The intent of the “superficial loss” rules is to prevent you from claiming a loss if you sell property at a loss and reacquire it within a specified period. Basically, the government doesn’t want you to dump your loss properties, use the capital losses to offset capital gains, and then repurchase the loss properties within the specified period. More particularly, the superficial loss rules apply in the following circumstances:
- You dispose of capital property (typically shares or mutual fund units) at a loss;
- Either you or an “affiliated person” acquires the same property or an identical property in the period that begins 30 days before the disposition and ends 30 days after the disposition; and
- You or the affiliated person owns the property or identical property at the end of the period.
In these circumstances, your loss on the sale of the property is deemed to be nil. Although the loss is denied, it is normally not lost forever, because the amount of the loss is added to the cost of the newly acquired property or identical property. As a result, that property effectively inherits the accrued loss, which will either be realized at a later time or will serve to reduce a gain at a later time.
On December 1, 2014, you sold 1,000 common shares in Acme Ltd. and incurred a $10,000 capital loss. On December 19, 2014, your repurchased 1,000 common shares in Acme Ltd. for $40 each, for a total cost of $40,000. You subsequently sold the 1,000 shares in April 2015 for $50,000.
The superficial loss rules will apply because the above criteria have been met. As a result, your $10,000 capital loss from the December 1 sale is denied. However, the $10,000 amount is added to the total cost of your shares acquired on December 19, which becomes $50,000. Therefore, on the sale of the shares in 2015, you will have no gain. Effectively, the previous $10,000 loss has been preserved through the addition to your cost of the shares, and has been allowed to offset the $10,000 gain that you would have otherwise realized in 2015.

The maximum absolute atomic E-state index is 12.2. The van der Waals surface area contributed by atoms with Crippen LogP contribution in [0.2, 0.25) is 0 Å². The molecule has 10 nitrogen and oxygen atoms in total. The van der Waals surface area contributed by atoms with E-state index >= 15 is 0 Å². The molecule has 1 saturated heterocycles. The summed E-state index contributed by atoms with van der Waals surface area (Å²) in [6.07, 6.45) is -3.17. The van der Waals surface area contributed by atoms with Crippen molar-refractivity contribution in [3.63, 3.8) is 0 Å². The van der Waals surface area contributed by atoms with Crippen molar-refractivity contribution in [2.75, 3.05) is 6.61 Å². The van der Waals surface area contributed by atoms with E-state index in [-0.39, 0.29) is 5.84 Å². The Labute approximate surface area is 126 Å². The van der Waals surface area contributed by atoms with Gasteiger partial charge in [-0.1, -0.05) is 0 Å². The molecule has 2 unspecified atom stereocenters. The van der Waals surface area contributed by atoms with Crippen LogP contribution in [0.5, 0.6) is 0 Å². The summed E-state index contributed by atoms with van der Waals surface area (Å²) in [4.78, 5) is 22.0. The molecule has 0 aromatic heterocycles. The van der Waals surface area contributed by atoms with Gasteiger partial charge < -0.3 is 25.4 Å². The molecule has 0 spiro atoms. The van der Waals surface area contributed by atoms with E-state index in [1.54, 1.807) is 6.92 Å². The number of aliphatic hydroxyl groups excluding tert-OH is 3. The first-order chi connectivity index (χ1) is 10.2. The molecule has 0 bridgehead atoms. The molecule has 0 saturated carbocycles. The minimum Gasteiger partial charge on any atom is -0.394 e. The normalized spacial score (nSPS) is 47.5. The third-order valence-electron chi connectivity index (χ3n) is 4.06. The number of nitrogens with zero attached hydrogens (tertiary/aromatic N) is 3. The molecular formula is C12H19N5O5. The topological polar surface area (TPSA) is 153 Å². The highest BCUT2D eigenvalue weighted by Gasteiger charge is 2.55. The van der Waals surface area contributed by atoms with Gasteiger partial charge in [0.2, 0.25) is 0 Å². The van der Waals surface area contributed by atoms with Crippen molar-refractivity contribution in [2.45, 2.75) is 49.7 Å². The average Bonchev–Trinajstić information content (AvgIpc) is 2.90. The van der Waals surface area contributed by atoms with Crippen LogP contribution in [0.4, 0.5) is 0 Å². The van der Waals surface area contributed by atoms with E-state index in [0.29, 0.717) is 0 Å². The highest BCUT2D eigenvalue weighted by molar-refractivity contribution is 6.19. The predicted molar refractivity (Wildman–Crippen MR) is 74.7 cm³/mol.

As noted, the superficial loss rules can apply where either you or an “affiliated person” acquires or re-acquires the new property or identical property within the period of time described above. For these purposes, an affiliated person includes your spouse or common-law partner, a corporation that you control, and a partnership in which you are a majority-interest partner, among others. An affiliated person does not include your child or other relative, so that your losses can be triggered on sales of property to these individuals.
Taxpayers other than individuals
For taxpayers other than individuals, namely corporations and trusts, the result of the application of the superficial loss is somewhat different. The rules still apply in the same circumstances, i.e. a corporation sells a property at a loss, it or an affiliated person acquires the same property or identical property within the 30-day before and 30-day after period described earlier, and the corporation or the affiliated person continues to own the property at the end of the period.
However, the denied loss is not added to the cost of the acquired or re-acquired property. Instead, in general terms, the loss is subsequently allowed for the corporation once the property is sold to a non-affiliated person, as long as the corporation or affiliated persons do not own the property or identical property for a period of at least 30 days.